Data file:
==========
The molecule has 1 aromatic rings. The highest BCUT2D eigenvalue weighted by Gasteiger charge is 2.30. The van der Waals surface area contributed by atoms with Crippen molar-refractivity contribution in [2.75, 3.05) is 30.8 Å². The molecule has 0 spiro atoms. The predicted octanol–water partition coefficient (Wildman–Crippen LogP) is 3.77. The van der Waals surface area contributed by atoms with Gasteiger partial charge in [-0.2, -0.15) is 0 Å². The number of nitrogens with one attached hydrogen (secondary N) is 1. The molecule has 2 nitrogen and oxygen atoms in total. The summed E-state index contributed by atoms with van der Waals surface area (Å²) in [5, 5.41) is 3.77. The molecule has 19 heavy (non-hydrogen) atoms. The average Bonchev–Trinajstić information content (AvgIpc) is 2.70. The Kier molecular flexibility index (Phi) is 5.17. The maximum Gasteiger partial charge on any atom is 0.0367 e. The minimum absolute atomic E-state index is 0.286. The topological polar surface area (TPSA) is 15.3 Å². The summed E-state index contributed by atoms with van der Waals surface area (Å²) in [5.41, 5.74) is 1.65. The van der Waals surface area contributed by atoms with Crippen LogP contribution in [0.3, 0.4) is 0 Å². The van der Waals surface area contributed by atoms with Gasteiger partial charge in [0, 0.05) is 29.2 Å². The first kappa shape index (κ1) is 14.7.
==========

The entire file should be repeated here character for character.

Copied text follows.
The molecule has 1 aromatic rings. The highest BCUT2D eigenvalue weighted by Gasteiger charge is 2.30. The van der Waals surface area contributed by atoms with Crippen molar-refractivity contribution in [2.75, 3.05) is 30.8 Å². The molecule has 0 spiro atoms. The predicted octanol–water partition coefficient (Wildman–Crippen LogP) is 3.77. The van der Waals surface area contributed by atoms with Gasteiger partial charge in [-0.2, -0.15) is 0 Å². The number of nitrogens with one attached hydrogen (secondary N) is 1. The molecule has 2 nitrogen and oxygen atoms in total. The summed E-state index contributed by atoms with van der Waals surface area (Å²) in [5, 5.41) is 3.77. The molecule has 19 heavy (non-hydrogen) atoms. The average Bonchev–Trinajstić information content (AvgIpc) is 2.70. The Kier molecular flexibility index (Phi) is 5.17. The maximum Gasteiger partial charge on any atom is 0.0367 e. The minimum absolute atomic E-state index is 0.286. The topological polar surface area (TPSA) is 15.3 Å². The summed E-state index contributed by atoms with van der Waals surface area (Å²) in [5.41, 5.74) is 1.65. The van der Waals surface area contributed by atoms with Crippen LogP contribution in [0.3, 0.4) is 0 Å². The van der Waals surface area contributed by atoms with Gasteiger partial charge in [0, 0.05) is 29.2 Å². The first kappa shape index (κ1) is 14.7.